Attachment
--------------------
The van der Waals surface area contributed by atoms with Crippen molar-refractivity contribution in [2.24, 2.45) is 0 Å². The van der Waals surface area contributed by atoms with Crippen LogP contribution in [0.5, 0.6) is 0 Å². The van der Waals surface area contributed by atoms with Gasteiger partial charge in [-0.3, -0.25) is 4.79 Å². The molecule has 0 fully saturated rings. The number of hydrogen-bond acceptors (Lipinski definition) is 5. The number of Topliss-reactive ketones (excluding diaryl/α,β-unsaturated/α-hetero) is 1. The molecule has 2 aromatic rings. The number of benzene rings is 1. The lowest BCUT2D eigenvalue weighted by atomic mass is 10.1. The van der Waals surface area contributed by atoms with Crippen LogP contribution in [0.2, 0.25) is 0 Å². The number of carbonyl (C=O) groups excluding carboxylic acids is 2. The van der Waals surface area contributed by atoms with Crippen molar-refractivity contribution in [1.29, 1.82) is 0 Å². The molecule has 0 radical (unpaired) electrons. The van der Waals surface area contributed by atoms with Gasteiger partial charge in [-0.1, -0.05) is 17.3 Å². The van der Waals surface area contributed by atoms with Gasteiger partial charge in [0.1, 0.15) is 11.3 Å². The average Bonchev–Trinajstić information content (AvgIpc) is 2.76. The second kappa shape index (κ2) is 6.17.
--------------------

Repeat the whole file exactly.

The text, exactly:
The van der Waals surface area contributed by atoms with Crippen molar-refractivity contribution in [2.24, 2.45) is 0 Å². The van der Waals surface area contributed by atoms with Crippen LogP contribution in [0.5, 0.6) is 0 Å². The van der Waals surface area contributed by atoms with Gasteiger partial charge in [-0.3, -0.25) is 4.79 Å². The molecule has 0 fully saturated rings. The number of hydrogen-bond acceptors (Lipinski definition) is 5. The number of Topliss-reactive ketones (excluding diaryl/α,β-unsaturated/α-hetero) is 1. The molecule has 2 aromatic rings. The number of benzene rings is 1. The lowest BCUT2D eigenvalue weighted by atomic mass is 10.1. The van der Waals surface area contributed by atoms with Crippen LogP contribution in [0.2, 0.25) is 0 Å². The number of carbonyl (C=O) groups excluding carboxylic acids is 2. The van der Waals surface area contributed by atoms with Crippen molar-refractivity contribution in [1.29, 1.82) is 0 Å². The molecule has 0 radical (unpaired) electrons. The van der Waals surface area contributed by atoms with Gasteiger partial charge in [-0.1, -0.05) is 17.3 Å². The van der Waals surface area contributed by atoms with Gasteiger partial charge in [0.1, 0.15) is 11.3 Å². The average Bonchev–Trinajstić information content (AvgIpc) is 2.76. The second kappa shape index (κ2) is 6.17.